It almost defies belief what modern science is capable of. Take this facial reconstruction of Meritamen, a mummified Egyptian woman who may have lived anywhere from 2000-3500 years ago. The reconstruction was conducted by scientists and researchers from Monash University, the University of Melbourne, the Victorian Institute of Forensic Medicine and many others.
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All over the world street artists have become famous by surreptitiously adding swabs of paint or wheatpaste to city walls. But the most remarkable thing about a new mural in Cairo is not only its size -- it covers about 50 buildings -- it's that the artist managed to do it in a place that's not known for encouraging creative expression.
In the next ten years, Earth's population is expected to increase by one billion, and only three percent of our planet's water is fit for drinking or farming. Most of that relatively small amount is trapped in frozen glaciers. But Egyptian researchers have developed a way of removing the salt out of sea water for our growing population in a way that's super energy efficient.
Thousands of years ago, a minority of ancient Egyptians set a majority to work building some of the oldest human-made structures in the world. It seems like we've been debating about how they did it ever since: Water? Animal labour? Magic? A team of researchers thinks they have found the best explanation yet.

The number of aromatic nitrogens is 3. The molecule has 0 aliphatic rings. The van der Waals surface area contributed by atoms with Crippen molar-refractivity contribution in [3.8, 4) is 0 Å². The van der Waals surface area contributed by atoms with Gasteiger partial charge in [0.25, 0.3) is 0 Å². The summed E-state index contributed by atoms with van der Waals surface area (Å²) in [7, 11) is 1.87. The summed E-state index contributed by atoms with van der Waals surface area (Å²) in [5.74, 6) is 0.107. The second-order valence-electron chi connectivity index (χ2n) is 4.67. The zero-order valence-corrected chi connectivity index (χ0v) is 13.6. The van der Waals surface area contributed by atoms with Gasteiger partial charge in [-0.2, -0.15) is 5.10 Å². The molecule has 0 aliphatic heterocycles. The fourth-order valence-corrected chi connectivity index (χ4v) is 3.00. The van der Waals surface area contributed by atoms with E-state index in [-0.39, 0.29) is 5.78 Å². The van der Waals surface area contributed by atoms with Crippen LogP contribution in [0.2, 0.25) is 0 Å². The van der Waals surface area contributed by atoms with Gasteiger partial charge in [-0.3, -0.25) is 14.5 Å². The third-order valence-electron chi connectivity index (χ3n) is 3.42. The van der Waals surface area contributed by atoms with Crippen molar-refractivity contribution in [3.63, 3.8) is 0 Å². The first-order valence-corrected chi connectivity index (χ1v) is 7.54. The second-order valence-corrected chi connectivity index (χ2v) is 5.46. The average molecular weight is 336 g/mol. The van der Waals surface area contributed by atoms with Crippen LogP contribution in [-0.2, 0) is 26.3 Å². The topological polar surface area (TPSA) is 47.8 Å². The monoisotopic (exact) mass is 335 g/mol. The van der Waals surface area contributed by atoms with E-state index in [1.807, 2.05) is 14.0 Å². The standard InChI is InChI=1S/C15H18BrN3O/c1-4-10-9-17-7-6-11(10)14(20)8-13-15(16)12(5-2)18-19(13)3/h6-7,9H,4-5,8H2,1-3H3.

Archaeologists have unearthed a rare tomb in Israel with an Egyptian ceramic sarcophagus. Inside, the body of a man who died about 3300 years ago along with a gold scarab with the name of Seti I, the father of Ramses II -- the pharaoh that enslaved Moses and the Jews according to the Bible myth. But the buried man was not Egyptian.
While the internet at large was freaking out about an apocalyptic attack that wasn't really happening yesterday, something nefarious was going down at the bottom of the sea. Egyptian authorites found a trio of divers down there attempting to sever a crucial submarine communications cable.
If only Howard Carter had access to satellite imagery, maybe he would have discovered more than just King Tut's tomb. Fortunately, Google Earth means that anyone can examine the planet for last treasures. Including Angela Micol, a satellite archaeology researcher who thinks she has uncovered previously undiscovered ancient pyramids, hiding in plain sight in Egypt.
Now that we've got YouTube, Google, and Facebook out of the way, how about another Hottest Trends List! This one's a little morose though. Like, international arms sales morose. So who loves American best-in-the-world weapons? Kings and dictators.